PMSCs linked with arms smuggling in SE Asian waters

Kuala Lumpur: Private maritime security companies transiting Malaysian waters need to be careful. A local newspaper claimed today that a number of PMSCs are moving weapons and ammunition onboard foreign vessels through the Southeast Asian nation without prior approval. A specific incident at Port Klang on Sunday was cited where a master of a ship was caught radioing to shore that he was storing weapons before docking.

Federal police have denied the claims.

“The police views the report seriously as it can challenge the credibility of those who are alleged to have failed in curbing activities at Port Klang where weapons belonging to merchant ships were stored,” federal police marine commander Datuk Abdul Aziz said in a statement.

“The article published in a Bahasa Malaysia daily was made based on a misinterpretation, lack of knowledge of procedures involved in the collection and safe keeping of weapons at the nation’s ports.”

Singapore and Malaysia both have mechanisms for weapons to be legally declared and secured while in port. Port/state Control liaises with respective police and if authorised, a license of sorts is issued.

“Shipowners and security companies must simply be more transparent,” Will McManus from REDfour Security Group told Splash. “Do things correctly and none of these issues would arise. Trouble is, it’s been going on for years, and no one has been arrested or charged with these offences.”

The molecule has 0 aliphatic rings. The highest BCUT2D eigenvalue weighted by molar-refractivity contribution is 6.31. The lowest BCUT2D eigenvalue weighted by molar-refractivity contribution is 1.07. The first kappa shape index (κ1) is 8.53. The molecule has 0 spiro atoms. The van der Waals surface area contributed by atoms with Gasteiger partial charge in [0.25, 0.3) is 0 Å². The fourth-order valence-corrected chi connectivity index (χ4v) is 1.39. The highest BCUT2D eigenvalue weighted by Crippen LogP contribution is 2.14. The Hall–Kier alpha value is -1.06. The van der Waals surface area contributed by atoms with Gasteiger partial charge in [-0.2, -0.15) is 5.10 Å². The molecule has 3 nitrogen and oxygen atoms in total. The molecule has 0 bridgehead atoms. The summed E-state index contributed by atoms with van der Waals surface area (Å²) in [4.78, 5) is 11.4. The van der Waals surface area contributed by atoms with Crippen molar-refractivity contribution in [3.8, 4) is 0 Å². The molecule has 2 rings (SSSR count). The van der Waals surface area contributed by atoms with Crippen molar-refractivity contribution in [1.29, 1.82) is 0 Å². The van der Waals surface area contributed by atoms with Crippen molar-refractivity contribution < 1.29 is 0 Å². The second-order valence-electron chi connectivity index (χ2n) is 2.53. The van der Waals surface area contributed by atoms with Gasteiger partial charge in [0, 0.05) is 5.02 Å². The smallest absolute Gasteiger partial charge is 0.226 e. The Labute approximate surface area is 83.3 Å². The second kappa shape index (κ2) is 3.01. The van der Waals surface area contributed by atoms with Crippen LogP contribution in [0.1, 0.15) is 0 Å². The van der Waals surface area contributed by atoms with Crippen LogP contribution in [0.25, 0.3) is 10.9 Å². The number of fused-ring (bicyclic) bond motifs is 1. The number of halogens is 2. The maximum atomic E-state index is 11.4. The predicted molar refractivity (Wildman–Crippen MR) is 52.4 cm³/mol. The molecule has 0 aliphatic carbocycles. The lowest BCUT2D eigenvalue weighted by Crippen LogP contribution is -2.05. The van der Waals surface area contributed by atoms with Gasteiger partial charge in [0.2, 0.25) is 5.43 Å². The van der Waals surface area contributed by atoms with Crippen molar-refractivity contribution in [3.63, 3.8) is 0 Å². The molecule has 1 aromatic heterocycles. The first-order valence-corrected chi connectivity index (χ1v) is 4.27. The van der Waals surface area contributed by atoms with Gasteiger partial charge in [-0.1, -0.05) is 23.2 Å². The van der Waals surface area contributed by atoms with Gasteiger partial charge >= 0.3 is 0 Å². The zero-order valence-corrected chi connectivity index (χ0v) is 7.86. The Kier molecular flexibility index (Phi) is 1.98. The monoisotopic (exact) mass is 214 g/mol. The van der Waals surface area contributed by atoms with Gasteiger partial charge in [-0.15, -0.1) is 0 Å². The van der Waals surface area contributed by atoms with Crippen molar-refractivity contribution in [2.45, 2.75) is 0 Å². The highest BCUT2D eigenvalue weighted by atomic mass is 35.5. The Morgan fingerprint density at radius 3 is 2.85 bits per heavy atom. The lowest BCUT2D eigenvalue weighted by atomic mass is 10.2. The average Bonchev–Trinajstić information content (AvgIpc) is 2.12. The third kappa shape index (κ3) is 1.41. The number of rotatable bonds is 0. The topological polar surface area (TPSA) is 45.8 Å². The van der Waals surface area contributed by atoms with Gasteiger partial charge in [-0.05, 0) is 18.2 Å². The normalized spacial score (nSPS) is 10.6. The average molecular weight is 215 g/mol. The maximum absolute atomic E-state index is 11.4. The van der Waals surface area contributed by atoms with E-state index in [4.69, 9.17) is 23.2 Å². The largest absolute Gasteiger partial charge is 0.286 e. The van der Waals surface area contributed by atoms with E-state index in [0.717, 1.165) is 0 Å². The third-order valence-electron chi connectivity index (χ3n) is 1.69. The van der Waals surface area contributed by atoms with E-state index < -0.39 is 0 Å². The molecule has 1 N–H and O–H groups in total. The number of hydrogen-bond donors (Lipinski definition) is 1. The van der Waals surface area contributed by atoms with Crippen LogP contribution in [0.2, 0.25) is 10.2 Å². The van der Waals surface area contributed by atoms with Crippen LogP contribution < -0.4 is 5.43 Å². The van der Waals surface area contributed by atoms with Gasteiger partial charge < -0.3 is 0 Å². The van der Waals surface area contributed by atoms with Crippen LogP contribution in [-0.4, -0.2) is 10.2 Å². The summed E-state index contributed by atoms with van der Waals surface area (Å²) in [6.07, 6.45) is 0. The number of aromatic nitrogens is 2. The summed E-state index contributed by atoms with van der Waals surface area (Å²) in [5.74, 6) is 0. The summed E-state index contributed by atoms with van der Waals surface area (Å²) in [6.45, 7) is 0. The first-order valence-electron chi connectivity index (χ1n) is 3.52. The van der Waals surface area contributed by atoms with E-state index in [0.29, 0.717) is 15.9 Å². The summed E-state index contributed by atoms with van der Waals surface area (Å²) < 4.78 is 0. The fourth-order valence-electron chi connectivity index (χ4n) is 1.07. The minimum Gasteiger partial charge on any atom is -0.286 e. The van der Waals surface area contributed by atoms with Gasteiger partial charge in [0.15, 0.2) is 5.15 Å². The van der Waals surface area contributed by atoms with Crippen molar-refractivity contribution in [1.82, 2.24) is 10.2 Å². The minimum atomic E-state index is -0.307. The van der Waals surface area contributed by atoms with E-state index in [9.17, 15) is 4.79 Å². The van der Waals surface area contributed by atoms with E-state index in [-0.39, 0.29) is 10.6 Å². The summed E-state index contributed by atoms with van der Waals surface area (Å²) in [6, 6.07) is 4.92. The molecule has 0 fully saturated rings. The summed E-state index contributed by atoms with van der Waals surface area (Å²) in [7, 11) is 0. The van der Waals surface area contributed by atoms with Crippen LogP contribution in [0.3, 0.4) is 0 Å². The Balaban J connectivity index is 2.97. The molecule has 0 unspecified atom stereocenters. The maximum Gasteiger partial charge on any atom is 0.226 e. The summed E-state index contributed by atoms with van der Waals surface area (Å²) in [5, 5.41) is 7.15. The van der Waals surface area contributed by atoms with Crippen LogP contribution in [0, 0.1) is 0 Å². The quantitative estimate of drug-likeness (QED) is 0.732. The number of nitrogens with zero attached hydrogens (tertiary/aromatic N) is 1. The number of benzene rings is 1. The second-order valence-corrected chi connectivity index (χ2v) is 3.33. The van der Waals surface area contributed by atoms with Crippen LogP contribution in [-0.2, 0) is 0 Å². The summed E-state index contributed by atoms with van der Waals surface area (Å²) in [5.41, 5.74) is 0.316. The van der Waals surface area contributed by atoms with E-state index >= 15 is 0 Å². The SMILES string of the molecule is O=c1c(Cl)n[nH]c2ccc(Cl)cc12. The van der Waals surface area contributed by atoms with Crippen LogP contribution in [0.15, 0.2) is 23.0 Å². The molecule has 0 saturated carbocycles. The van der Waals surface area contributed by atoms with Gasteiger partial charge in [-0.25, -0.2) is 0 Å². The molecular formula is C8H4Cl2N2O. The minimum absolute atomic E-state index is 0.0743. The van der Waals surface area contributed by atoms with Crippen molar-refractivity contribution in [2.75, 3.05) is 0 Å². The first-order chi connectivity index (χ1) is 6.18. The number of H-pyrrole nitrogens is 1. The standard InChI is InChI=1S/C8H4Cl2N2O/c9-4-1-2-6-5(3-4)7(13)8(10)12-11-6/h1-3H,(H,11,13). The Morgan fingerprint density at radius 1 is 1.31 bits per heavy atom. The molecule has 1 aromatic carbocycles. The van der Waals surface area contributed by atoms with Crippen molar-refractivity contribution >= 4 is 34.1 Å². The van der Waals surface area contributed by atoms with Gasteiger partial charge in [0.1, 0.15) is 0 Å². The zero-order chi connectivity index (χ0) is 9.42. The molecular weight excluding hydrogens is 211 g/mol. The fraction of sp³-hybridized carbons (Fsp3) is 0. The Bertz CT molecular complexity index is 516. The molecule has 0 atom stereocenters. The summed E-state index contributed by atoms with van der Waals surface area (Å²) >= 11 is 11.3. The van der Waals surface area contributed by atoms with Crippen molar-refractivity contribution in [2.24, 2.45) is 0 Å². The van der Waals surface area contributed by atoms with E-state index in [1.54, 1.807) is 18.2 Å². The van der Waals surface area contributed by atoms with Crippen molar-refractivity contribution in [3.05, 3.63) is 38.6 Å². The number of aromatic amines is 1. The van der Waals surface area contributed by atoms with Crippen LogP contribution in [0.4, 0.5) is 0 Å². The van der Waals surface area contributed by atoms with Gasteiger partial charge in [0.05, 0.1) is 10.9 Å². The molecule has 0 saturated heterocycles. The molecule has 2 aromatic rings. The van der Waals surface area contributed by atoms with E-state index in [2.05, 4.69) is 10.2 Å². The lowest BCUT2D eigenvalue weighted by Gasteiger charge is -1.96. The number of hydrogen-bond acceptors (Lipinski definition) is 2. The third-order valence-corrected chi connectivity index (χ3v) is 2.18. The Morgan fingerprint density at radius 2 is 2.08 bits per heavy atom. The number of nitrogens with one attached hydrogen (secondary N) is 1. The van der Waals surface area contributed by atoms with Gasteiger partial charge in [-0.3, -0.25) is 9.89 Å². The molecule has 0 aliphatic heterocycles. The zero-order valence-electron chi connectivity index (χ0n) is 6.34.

Kevin Doherty, from American security firm Nexus Consulting, told Splash, “ As private security companies wind down off Somalia and look to keep business going in Asia and Nigeria, you can expect an increase in these misunderstandings or worse, outright smuggling.”

Sam Chambers

Starting out with the Informa Group in 2000 in Hong Kong, Sam Chambers became editor of Maritime Asia magazine as well as East Asia Editor for the world’s oldest newspaper, Lloyd’s List. In 2005 he pursued a freelance career and wrote for a variety of titles including taking on the role of Asia Editor at Seatrade magazine and China correspondent for Supply Chain Asia. His work has also appeared in The Economist, The New York Times, The Sunday Times and The International Herald Tribune.
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